The Canadian Tenors: four lead singers

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The Canadian Tenors: four lead singers
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One gets the feeling that the same 1960s-era parents jittered by their children listening to the Beatles would welcome the Canadian Tenors into their homes and raffle their daughters off for marriage; their international fame is far from the British Invasion.  

There is nothing controversial about Remigio Pereira, Victor Micallef, Clifton Murray or Fraser Walters, who comprise the pop-classical group from Canada. But there is something epic and pure about the sound that happens when their four voices get together. Theyll bring that sound to the Birchmere October 2.

The year has been a successful one for the Tenors. Theyre fame has increased blasted off, really since their 2008 self-titled album came out and hit No. 1 on the Billboard classical chart. Theyve appeared on Oprah for a surprise (to them) duet with Celine Dion, played for Queen Elizabeth, performed the national anthem at both the NBA and MLB all-star games and serenaded world players at the G20 summits closing ceremony in Toronto this year. 

Everyone that gets into the performing arts dreams about having the success that were having right now, Murray said from the airport in Los Angeles. Were blessed to work with the people we have worked with and meet some of the icons of our time.

But unlike, say, rock stars (they are in the metaphorical sense), the foursome cant exactly partake in the debauchery that often comes with musical fame, whether they wanted to or not. See, their voices are their instruments. There are four lead singers in this group. While Billboard top-100 stars are chugging Jim Beam, the Tenors are sipping Evian and preserving their voices for an intensive tour schedule.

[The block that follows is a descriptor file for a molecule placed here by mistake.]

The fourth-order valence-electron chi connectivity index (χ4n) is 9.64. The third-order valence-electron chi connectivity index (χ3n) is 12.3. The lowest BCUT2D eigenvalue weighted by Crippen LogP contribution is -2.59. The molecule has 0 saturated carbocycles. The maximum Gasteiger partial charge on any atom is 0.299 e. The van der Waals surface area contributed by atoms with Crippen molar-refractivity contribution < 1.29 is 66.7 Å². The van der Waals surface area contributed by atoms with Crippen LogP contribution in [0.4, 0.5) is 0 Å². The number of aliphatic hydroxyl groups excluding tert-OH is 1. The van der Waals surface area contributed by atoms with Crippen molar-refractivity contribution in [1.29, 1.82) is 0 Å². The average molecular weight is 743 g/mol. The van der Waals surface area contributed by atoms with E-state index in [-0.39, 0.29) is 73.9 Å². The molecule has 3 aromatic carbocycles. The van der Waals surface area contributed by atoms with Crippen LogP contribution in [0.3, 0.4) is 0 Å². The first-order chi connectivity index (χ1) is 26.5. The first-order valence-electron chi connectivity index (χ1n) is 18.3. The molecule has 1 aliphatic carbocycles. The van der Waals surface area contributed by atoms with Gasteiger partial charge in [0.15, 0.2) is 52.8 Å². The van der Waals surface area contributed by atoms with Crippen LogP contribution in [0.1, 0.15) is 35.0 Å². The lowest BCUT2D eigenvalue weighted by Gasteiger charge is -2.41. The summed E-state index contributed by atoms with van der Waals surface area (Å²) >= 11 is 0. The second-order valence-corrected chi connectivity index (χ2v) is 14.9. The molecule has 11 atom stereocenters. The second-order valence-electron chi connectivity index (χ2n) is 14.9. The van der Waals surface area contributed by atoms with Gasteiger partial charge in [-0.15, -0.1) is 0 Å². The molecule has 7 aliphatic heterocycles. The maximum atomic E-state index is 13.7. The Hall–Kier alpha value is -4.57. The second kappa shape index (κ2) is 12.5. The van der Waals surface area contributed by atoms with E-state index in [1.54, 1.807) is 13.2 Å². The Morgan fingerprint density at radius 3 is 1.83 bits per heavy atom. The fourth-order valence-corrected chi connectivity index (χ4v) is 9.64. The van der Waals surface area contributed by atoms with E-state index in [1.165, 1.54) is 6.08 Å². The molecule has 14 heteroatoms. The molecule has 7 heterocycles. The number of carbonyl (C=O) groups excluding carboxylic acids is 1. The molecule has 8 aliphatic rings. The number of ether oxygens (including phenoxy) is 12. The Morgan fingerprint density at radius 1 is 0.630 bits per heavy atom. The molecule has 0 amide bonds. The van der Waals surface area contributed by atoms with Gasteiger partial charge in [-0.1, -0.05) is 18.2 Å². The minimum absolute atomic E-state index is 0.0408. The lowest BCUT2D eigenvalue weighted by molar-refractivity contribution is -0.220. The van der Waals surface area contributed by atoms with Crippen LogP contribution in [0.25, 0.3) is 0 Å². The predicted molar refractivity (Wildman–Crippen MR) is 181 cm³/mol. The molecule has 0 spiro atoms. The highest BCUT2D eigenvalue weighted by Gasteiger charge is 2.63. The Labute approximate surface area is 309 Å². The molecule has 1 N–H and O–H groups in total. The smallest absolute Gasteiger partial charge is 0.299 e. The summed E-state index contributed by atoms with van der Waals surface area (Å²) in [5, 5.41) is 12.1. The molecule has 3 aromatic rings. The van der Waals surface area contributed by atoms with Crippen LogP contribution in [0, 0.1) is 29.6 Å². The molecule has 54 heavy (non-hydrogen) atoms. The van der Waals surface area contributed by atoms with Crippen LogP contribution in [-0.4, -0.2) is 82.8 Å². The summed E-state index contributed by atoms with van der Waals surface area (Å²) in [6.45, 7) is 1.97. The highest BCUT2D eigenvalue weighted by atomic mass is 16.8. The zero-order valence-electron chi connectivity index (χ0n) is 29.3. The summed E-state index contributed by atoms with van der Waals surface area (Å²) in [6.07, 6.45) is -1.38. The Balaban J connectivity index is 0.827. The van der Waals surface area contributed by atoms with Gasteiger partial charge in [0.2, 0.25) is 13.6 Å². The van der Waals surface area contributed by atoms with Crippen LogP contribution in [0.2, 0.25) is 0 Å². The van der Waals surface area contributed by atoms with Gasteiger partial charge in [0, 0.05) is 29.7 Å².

The other side of [the fame] is the day-in, day-out grind, just focusing on your task, your voice, Murray said. Others will stay up and have a few drinks, we have to drink water, take some vitamins and go to bed early. You have a couple rough nights it takes the sheen out of your voice.

We dont drink, we dont smoke, said Pereira, aboard a flight to the East Coast. Plenty of rest and drinking a lot of water. Its all about preservation.

Half of the group was trained in opera, the other half in pop. The product is a crisp, easy meshing of classical with contemporary pop that works for a cover of Leonard Cohen’s Hallelujah and just as well for the more operatic and somewhat Latin-sounding Luna.

We all come from different backgrounds, and were definitely influenced by our individual culture, said Pereira, who also plays the piano and guitar with the group. Its four guys doing what we do. We just compose, make sure everything is nicely balanced. And everything is split up quite evenly, its collaborative and its a democracy. 

More inspiring to the Tenors than any one person theyve met or shared the stage with is their charity Voices for Bulembu, a town in Swaziland, southern Africa, thats been ravaged by AIDS. The Tenors have raised millions for the town and go there to perform and hang out with orphans when they can. 

To raise that kind of money, when you can use your gift for the betterment of humanity, that really fills you with joy, gives you great perspective, Murray said.

Its one thing for us to go and entertain people every night but its another thing to use our voices for the betterment of humanity, Pereira said.

The Canadian Tenors play the Birchmere, 3701 Mt. Vernon Ave., October 2 at 7:30 p.m.

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